How To Get Search Volume Data & Trends From Keyword Planner
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Recently I published an article on how to find keywords using a phrase, website or category in Keyword Planner. As Keyword Planner is a very robust tool for keyword research, I’d like to focus this post on how to get search volume data and trends - another function available on Keyword Planner.
It is recommended to get into the mindset of your target audience when brainstorming keyword ideas as this allows you to think of keywords your potential market may use when searching online. However, it is equally important to have data to back this up. This is where this particular function comes in handy.
As the name suggests, you can use this section of the tool to get search volume data and trends. To access the tool, click on the link shown in the screenshot below:
To illustrate this, we’ll take a fictional car business as an example. I’d like to promote the business on AdWords and I am aware that there are number of synonyms for a car, so I am keen to find out which keywords I should opt for when I set out my campaign, ad groups and write my ad copy.
Therefore, in the screenshot below, I’ve entered car related synonyms. As you’ll notice, there are two options at this stage. I can either list the words (the option I’ve gone for) or I can upload a CSV, TSV or text file. It doesn’t make a difference to the results as to which option you go for, but boils down to time and the number of keywords you’d like to analyse. As I have only a handful of keywords, I’ve opted to simply list them.
This next step allows you to drill down further into your preference to ensure that the data Keyword Planner retrieves is as relevant to your business as possible.
Looking at the example below, I have chosen to find out the search volumes of my chosen keywords in the United Kingdom.
However, do note that you have the ability to add or remove more locations:
Furthermore, I have informed Keyword Planner that the only keyword search volume that I am interested in are that of Google, though you can choose Google’s search partners too. Without digressing too much, Google's search partners are other platforms that showcase Google’s ads, such as online directories and smaller search engines. You may wish to find keyword data from those platforms as well to gain a broader set of data.
Negative keywords are something else that falls under this section. As can be seen from the second screenshot, I have chosen ‘ride’ and ‘pickup’ as negative keywords. The reason for this is because I believe they are too broad and, whilst they are related to ‘car’, they are not helpful for me in my business. Due to my instruction, Keyword Planner will not show me these words when it retrieves data for me.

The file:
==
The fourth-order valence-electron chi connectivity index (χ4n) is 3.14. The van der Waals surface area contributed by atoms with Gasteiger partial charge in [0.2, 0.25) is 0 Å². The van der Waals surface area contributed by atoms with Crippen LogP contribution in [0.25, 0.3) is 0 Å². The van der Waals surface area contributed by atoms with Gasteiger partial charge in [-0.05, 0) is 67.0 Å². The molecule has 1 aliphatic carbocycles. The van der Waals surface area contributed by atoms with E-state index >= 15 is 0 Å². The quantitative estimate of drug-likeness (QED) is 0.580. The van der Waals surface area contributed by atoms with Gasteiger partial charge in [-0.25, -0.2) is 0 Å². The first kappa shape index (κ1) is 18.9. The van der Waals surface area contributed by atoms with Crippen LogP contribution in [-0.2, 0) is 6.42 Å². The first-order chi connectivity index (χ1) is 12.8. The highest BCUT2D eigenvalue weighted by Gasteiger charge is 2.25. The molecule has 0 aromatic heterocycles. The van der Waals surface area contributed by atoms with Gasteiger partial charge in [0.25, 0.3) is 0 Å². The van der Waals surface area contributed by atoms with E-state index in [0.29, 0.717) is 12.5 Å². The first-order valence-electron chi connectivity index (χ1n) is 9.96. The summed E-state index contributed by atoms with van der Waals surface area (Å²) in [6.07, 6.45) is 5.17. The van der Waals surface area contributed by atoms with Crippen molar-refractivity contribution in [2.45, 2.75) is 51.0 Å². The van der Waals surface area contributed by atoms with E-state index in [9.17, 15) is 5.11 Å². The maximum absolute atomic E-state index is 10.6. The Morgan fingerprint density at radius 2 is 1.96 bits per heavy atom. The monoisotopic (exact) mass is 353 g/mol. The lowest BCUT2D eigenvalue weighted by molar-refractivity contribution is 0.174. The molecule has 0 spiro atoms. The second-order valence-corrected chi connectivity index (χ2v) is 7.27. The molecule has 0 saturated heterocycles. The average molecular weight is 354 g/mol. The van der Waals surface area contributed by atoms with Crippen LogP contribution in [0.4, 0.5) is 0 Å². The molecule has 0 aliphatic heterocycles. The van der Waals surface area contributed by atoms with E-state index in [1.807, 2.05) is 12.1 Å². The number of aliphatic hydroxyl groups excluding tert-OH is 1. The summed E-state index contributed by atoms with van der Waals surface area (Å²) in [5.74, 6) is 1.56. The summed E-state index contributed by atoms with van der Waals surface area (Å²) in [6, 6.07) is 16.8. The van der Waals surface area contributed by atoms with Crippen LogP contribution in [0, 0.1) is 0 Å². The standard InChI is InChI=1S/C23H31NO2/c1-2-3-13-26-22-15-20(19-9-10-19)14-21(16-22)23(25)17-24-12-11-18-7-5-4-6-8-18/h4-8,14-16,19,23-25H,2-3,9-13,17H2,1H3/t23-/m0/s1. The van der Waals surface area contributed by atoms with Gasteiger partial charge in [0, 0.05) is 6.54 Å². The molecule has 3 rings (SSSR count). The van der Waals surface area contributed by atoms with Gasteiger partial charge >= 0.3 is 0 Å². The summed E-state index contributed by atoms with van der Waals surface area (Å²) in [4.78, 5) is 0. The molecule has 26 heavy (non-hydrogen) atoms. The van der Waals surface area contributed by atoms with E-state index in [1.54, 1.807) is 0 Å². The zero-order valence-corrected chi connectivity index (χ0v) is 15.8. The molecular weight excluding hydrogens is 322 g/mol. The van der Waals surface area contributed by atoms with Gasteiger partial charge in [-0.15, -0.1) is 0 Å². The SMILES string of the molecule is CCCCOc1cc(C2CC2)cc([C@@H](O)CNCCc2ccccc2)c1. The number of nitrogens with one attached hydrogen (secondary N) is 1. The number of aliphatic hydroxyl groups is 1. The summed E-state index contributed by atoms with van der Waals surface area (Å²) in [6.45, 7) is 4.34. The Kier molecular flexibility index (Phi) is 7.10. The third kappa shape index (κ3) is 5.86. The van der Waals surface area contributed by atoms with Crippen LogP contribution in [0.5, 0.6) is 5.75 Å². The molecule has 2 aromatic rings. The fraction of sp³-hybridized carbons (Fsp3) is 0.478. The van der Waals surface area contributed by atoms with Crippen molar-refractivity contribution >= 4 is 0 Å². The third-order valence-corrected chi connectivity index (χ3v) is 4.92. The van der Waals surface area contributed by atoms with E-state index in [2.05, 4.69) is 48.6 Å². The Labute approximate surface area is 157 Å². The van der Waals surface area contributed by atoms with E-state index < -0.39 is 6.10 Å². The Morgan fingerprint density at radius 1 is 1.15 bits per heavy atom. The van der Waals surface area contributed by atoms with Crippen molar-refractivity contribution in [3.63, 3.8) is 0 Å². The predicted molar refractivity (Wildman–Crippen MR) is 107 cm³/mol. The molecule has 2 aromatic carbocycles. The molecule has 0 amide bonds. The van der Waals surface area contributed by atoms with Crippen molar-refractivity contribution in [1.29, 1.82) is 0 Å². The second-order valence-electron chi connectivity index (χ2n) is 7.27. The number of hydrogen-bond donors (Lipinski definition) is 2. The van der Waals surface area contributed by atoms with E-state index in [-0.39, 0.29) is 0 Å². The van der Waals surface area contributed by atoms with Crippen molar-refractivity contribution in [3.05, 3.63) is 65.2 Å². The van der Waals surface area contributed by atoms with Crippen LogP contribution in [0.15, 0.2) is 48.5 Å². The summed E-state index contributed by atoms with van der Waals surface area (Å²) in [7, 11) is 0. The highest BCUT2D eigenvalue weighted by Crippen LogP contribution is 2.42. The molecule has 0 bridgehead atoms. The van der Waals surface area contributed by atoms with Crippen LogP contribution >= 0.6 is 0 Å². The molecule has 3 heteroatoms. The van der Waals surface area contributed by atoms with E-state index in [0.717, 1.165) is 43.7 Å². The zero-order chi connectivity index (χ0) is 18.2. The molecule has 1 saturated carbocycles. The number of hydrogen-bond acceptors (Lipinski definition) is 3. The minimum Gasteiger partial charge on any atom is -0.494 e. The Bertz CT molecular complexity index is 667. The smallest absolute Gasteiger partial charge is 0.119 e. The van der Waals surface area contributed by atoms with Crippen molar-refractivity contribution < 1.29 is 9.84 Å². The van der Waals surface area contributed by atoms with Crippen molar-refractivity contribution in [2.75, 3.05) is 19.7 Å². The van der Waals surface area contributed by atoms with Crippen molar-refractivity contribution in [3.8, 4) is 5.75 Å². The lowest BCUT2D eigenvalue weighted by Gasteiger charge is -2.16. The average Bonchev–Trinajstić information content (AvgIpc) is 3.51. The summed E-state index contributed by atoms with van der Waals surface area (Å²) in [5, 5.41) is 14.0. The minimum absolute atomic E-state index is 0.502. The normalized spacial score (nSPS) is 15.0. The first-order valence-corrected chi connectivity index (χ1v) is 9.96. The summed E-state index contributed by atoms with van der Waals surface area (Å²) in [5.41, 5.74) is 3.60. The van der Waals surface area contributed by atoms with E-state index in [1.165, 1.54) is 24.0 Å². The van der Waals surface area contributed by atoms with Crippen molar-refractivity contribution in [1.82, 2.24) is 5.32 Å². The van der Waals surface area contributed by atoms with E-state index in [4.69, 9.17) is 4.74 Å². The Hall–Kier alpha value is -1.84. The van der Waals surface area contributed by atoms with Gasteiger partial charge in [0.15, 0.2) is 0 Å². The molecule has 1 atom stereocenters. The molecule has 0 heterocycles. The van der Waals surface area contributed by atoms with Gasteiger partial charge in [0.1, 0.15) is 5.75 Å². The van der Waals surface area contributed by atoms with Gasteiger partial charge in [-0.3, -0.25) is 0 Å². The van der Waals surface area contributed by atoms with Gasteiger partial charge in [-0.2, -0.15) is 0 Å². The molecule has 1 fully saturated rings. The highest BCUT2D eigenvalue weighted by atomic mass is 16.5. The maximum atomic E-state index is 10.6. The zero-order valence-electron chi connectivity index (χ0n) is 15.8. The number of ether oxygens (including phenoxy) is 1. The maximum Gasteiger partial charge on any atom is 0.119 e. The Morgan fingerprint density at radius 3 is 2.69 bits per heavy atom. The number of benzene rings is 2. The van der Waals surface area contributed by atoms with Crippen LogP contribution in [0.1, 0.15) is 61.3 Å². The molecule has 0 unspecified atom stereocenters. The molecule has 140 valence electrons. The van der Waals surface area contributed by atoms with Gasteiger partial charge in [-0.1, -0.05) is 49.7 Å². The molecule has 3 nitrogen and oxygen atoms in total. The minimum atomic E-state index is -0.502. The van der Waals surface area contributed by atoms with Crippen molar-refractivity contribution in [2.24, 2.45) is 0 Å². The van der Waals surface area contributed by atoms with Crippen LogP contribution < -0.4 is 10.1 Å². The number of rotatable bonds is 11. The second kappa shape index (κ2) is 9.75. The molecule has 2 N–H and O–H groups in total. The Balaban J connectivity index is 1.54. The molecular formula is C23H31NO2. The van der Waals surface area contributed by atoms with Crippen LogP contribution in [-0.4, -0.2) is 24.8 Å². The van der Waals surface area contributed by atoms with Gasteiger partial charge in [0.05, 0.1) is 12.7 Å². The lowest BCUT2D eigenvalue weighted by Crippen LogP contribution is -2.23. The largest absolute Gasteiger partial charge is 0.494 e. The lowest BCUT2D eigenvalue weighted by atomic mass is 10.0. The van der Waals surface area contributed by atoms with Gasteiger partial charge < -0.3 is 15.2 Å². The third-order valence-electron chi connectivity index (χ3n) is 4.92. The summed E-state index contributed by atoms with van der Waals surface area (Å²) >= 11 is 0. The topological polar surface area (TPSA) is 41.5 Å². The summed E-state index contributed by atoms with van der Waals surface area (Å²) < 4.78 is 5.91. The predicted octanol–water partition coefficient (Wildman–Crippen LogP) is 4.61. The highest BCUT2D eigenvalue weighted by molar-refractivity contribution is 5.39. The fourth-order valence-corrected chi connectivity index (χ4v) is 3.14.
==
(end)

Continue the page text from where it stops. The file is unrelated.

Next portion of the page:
This function allows you to look at data during a particular date range, as well as compare with the previous period, same period as last year, or enter a custom date range. Analysing keyword data with a focus on date range is beneficial as it reveals if there has been any changes in search behaviour overtime and could be amended for any known seasonal shifts in search behaviour.
If we take the screenshot below as an example. I have informed Keyword Planner that I would like to know the average monthly searches conducted for the keywords between January 2016 and October 2016. I have also gone a step further and instructed the tool to compare the data (by switching on the compare field) with the same period last year - in other words, January 2015 to October 2015.
Search Volume Results
Having inserted all of the information in the fields, you can click on the ‘Get search volume’ button. Here’s what is shown:
Analysing the data, you can see that:
- I am presented with the average monthly searches for each of the keywords I listed. However, note that I sorted them from highest searches to lowest simply by clicking on the column.
- Even though I didn’t specify the level of competition I am interested in nor the bids, Keyword Planner has presented me with this data, which is really useful as it will allow me to make informed decisions as to which keywords to target.
- The bar chart compares the search volumes of my chosen keywords against the date I specified. However, it doesn’t show the data for each individual keyword. Nonetheless, it gives a good idea. Also, note that by changing the dropdown selection within the chart you can also find out other information, such as breakdown by device.
- It may not come as a surprise, but the term ‘car’ is searched for more than any of the other synonyms. Additionally, the suggested bid is less than some of the other keywords, which have considerably lower average monthly searches. Therefore, moving forward with my AdWords campaign, I will target ‘car’ as a keyword. Having said that though, some of the other keywords, such as ‘motor’ shouldn’t be completely disregarded as it has a fairly good number of monthly searches and the suggested bid is relatively low compared to the others
We understand that there’s more to Keyword Planner than meets the eye and so this article focused on how to get search volume data and trends - just one of the functions of the tool. Using a fictional car business as an example, we’ve identified how we can drill deep into the ocean of data out there, so we can capture meaningful data that is relatable to our business.
Want to find out how you can get more from your AdWords campaigns? Register for your free PPC audit today.